by Terry Powell
DOES RECURRING DEPRESSION PREVENT A FRUITFUL MINISTRY?
Long before the proliferation of mass media, Charles Spurgeon was known and revered throughout the Christian world. Scholars of his era labeled him, “the prince of expositors.” His commentaries, devotionals, and sermons are still being published, generations after his death.
So many folks in London wanted to hear him preach that he occasionally pleaded with church members to stay home so unsaved visitors could get a seat and hear the gospel. The pages of his book, Lectures to My Students, should be dog-eared by every vocational or volunteer teacher of the Bible.
Yet, depression dogged Charles Haddon Spurgeon (1834-1892) most of his adult life. A major bout with despondency occurred in 1858 when he was 24, serving as a pastor in London. That’s when he wrote, “My spirits were sunken so low that I could weep by the hour like a child, and yet I know not what I wept for.” Repeated episodes spawned these words: “Causeless depression cannot be reasoned with…as well fight with the mist as with this shapeless, undefinable, yet all-beclouding hopelessness.”
What can we learn from this depression-prone, yet outrageously fruitful leader?
- Depression doesn’t necessarily hinder ministry effectiveness. He often didn’t feel like serving, yet enabled by God’s grace, he kept giving himself to others. No matter how physically and emotionally drained he was, most Mondays he wrote out by longhand the previous day’s sermon so it could later be published.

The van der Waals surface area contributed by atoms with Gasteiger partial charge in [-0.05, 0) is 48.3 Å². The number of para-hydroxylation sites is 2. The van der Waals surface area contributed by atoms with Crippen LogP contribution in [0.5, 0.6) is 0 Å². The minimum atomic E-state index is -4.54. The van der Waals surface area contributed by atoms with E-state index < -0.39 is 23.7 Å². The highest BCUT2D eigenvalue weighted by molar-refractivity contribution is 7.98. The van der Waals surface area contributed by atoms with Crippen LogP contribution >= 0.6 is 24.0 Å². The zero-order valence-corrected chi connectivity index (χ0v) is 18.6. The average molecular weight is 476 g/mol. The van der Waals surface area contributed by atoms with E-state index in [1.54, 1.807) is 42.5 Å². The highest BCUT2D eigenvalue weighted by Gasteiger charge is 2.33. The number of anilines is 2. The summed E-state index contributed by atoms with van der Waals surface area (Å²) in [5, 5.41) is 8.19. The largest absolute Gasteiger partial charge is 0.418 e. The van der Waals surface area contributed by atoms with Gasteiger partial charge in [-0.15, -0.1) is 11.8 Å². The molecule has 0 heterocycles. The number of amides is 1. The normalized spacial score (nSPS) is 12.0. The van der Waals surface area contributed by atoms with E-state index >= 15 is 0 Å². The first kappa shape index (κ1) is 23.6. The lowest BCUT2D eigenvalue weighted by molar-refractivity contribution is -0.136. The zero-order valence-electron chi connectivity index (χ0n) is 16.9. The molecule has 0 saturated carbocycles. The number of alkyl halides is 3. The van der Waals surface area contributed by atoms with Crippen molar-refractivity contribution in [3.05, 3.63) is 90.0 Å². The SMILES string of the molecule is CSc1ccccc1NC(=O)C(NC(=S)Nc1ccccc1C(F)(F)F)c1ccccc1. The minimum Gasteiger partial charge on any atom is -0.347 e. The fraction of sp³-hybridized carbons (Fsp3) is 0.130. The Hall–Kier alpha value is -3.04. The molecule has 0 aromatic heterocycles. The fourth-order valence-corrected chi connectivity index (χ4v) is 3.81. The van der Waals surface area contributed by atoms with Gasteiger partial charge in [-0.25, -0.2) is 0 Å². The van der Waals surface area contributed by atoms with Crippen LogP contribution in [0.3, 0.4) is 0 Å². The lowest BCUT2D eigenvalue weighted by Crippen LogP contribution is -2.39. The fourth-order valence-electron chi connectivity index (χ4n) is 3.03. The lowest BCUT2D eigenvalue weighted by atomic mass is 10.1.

- The pain of despondency may expand one’s usefulness by cultivating dependency and humility. Spurgeon said that despondency was “my trial, my thorn in the flesh that Satan wanted to use to take me down, and God wanted to use to deepen my dependency on Him.”
A favorite verse of his was 2 Corinthians 12:9, where God told Paul, “My grace is sufficient for you, for my power is made perfect in weakness.” In reference to this verse, Spurgeon said, “My job is not to supply the power, but the weakness. That’s one job I’m good at! It’s God’s job to supply the power.”
- Openness about one’s depression may encourage others, and point them to God’s sustaining grace. Spurgeon’s transparency concerning his depression was rare for his day. Knowing how many people suffered in silence with this malady, he preached a message to show others how he coped with it (titled “When a Preacher Is Downcast”). From experience, he learned and taught an ironic truth captured in my favorite Spurgeon quote: “God gets from us the most glory when we get from Him much grace.”
- His life and ministry demonstrate that depression and spiritual maturity aren’t mutually exclusive. Depression didn’t negate Spurgeon’s godliness, nor did his steadfast use of spiritual disciplines cure it.
Biographies of and articles about Spurgeon don’t always mention his predilection for depression. Yet reading about his accomplishments and ministry output will show you what God can do through a yielded person not in spite of the depression, but possibly because of it. Spurgeon also suffered from severe gout in his later years, long before the medical intervention could eliminate or minimize the pain.
I benefited enormously from Arnold Dalimore’s Spurgeon (Banner of Truth, 1984). Also, in a chapter of John Piper’s Future Grace, titled “Faith in Future Grace Versus Despondency,” you can read about Spurgeon’s battle with depression.
Check out his blog at https://penetratingthedarkness.com/. His ministry is focused on Christians experiencing clinical depression. It is a good ministry that is touching many.